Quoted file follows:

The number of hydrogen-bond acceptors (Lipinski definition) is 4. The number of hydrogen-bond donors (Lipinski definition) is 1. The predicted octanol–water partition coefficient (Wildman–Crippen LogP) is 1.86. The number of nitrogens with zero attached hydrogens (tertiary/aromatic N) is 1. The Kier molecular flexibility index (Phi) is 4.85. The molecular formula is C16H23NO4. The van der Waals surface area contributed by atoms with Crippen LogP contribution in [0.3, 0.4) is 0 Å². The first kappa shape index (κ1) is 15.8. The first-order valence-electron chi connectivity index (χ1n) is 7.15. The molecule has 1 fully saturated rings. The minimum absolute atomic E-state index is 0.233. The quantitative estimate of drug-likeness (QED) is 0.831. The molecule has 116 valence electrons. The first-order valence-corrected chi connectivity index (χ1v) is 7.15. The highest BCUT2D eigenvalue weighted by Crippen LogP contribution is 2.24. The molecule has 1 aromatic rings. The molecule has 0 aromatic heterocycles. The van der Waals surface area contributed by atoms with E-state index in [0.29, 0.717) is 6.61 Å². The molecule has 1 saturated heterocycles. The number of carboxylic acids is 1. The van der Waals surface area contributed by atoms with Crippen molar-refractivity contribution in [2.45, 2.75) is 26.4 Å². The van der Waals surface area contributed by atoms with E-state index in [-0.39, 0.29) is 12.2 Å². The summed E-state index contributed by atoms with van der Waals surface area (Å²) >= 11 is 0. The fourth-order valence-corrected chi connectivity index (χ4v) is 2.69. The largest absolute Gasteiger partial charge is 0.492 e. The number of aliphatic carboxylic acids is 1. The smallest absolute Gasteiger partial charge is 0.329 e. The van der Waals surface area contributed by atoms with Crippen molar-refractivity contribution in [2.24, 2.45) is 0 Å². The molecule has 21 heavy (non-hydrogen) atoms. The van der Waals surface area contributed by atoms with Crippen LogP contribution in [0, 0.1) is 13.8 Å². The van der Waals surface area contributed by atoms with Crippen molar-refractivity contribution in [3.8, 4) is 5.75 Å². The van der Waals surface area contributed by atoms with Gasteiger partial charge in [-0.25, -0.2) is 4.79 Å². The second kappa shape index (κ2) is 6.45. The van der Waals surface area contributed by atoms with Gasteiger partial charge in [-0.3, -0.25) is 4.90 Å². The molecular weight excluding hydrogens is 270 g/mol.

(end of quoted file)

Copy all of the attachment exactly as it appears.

The number of hydrogen-bond acceptors (Lipinski definition) is 4. The number of hydrogen-bond donors (Lipinski definition) is 1. The predicted octanol–water partition coefficient (Wildman–Crippen LogP) is 1.86. The number of nitrogens with zero attached hydrogens (tertiary/aromatic N) is 1. The Kier molecular flexibility index (Phi) is 4.85. The molecular formula is C16H23NO4. The van der Waals surface area contributed by atoms with Crippen LogP contribution in [0.3, 0.4) is 0 Å². The first kappa shape index (κ1) is 15.8. The first-order valence-electron chi connectivity index (χ1n) is 7.15. The molecule has 1 fully saturated rings. The minimum absolute atomic E-state index is 0.233. The quantitative estimate of drug-likeness (QED) is 0.831. The molecule has 116 valence electrons. The first-order valence-corrected chi connectivity index (χ1v) is 7.15. The highest BCUT2D eigenvalue weighted by Crippen LogP contribution is 2.24. The molecule has 1 aromatic rings. The molecule has 0 aromatic heterocycles. The van der Waals surface area contributed by atoms with E-state index in [0.29, 0.717) is 6.61 Å². The molecule has 1 saturated heterocycles. The number of carboxylic acids is 1. The van der Waals surface area contributed by atoms with Crippen molar-refractivity contribution in [2.45, 2.75) is 26.4 Å². The van der Waals surface area contributed by atoms with E-state index in [-0.39, 0.29) is 12.2 Å². The summed E-state index contributed by atoms with van der Waals surface area (Å²) >= 11 is 0. The fourth-order valence-corrected chi connectivity index (χ4v) is 2.69. The largest absolute Gasteiger partial charge is 0.492 e. The number of aliphatic carboxylic acids is 1. The smallest absolute Gasteiger partial charge is 0.329 e. The van der Waals surface area contributed by atoms with Crippen molar-refractivity contribution in [2.24, 2.45) is 0 Å². The molecule has 21 heavy (non-hydrogen) atoms. The van der Waals surface area contributed by atoms with Crippen LogP contribution in [0, 0.1) is 13.8 Å². The van der Waals surface area contributed by atoms with Crippen molar-refractivity contribution in [3.8, 4) is 5.75 Å². The van der Waals surface area contributed by atoms with Gasteiger partial charge in [-0.25, -0.2) is 4.79 Å². The second kappa shape index (κ2) is 6.45. The van der Waals surface area contributed by atoms with Gasteiger partial charge in [-0.3, -0.25) is 4.90 Å². The molecular weight excluding hydrogens is 270 g/mol.